This year has seen a dramatic improvement in ski conditions in the Alps, but Germans and Austrians have had a dark cloud appear over their slopes after a tragic accident in Kitzbuehel, Austria.
A fatal skiing accident occurred on New Year’s Day when Dieter Althaus, a powerful German politician, collided into Beata Christendl on a ski slope at the Austrian resort of Riesneralm. Christendl, a Slovakian mother of four who lived in the United States, was not wearing a helmet and died from head injuries caused by the collision. Althaus, governor of the eastern German state of Thuringia, remains hospitalized, was placed in an induced coma but is now conscious. According to surgeons, he suffered injuries to the skull and brain. Neurologists said it was likely that the helmet that he was wearing saved his life.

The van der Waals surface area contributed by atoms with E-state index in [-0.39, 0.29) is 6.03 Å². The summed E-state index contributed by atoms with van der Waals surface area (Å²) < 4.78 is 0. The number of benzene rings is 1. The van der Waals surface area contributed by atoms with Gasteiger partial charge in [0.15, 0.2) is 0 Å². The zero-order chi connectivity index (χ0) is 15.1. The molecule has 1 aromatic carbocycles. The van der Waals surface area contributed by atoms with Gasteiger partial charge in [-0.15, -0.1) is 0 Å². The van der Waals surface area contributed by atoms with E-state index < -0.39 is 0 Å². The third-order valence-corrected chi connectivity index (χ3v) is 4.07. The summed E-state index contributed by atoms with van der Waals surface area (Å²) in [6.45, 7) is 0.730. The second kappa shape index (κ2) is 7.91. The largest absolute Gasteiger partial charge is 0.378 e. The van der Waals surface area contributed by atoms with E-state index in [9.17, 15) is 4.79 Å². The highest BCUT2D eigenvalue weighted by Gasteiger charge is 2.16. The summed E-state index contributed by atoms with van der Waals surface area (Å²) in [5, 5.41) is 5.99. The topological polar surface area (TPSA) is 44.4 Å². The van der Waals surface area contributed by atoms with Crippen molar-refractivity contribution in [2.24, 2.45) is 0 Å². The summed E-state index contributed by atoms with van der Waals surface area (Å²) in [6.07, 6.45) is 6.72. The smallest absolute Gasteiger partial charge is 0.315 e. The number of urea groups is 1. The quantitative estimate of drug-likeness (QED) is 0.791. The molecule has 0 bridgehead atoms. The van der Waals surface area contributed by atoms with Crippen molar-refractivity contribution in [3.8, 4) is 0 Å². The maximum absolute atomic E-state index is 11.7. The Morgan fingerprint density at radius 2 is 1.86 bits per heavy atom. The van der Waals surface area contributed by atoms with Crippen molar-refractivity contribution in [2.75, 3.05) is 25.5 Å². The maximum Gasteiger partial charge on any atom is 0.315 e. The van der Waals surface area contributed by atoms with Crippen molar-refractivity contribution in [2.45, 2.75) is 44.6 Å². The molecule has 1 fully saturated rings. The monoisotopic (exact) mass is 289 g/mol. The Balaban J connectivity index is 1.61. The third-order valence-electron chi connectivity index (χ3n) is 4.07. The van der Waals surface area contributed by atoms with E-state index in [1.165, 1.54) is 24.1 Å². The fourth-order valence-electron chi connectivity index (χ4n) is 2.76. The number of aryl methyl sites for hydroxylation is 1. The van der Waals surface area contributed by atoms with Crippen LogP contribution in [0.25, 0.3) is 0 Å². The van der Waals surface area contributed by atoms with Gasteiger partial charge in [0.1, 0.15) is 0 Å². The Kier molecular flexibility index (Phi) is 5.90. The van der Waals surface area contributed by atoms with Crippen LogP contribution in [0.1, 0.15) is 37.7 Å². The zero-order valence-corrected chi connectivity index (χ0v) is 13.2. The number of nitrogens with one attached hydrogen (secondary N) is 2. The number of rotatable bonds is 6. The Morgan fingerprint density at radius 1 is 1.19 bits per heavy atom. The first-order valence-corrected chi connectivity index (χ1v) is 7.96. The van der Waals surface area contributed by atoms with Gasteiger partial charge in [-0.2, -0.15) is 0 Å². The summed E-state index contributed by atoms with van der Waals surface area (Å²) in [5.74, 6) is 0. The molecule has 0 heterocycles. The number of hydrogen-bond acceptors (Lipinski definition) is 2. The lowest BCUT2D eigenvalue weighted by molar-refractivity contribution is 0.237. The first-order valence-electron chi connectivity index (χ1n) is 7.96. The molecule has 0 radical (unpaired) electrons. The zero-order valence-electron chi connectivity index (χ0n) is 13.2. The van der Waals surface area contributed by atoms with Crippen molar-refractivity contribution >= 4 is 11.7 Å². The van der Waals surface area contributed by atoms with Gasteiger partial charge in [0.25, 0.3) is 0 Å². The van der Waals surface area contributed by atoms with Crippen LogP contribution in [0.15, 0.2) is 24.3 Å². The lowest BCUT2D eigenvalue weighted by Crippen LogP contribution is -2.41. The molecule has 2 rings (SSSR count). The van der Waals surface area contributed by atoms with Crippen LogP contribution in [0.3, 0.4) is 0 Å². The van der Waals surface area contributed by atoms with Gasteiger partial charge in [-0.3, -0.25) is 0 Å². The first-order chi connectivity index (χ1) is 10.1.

The fatal accident has ignited a lively debate in the European press over the wearing of ski helmets. The Austrian tabloid newspaper Kronen Zeitung ran the headline: “Should wearing a helmet be made compulsory?”
Politicians and leading figures in sport have called for the wearing of helmets to be made compulsory for skiers and snowboarders in Germany and Austria. In Italy, it is compulsory for all children under the age of 14 to wear a helmet on the ski slopes. The debate is one that has received wide spread attention in the United States as well, see Ski Helmet Use.
But the helmet debate is not the only issue under consideration. Austrian prosecutors have launched an inquiry and Mr Althaus is being investigated for manslaughter. The prosecutor’s office said it would be at least four weeks before a decision as to whether to press charges would be made. Police have already questioned one eyewitness who came forward two days after the accident took place. In Colorado, manslaughter charges were first filed in the Nathan Hall case.
The accident happened at a junction of two pistes in the Riesneralm ski resort in Austria. According to reports in the German media Mr Althaus was skiing on a red, intermediate, slope which crosses an easier slope, on which Beata Christandl was travelling. One investigator said both skiers were travelling at around 50km/h (30 mph).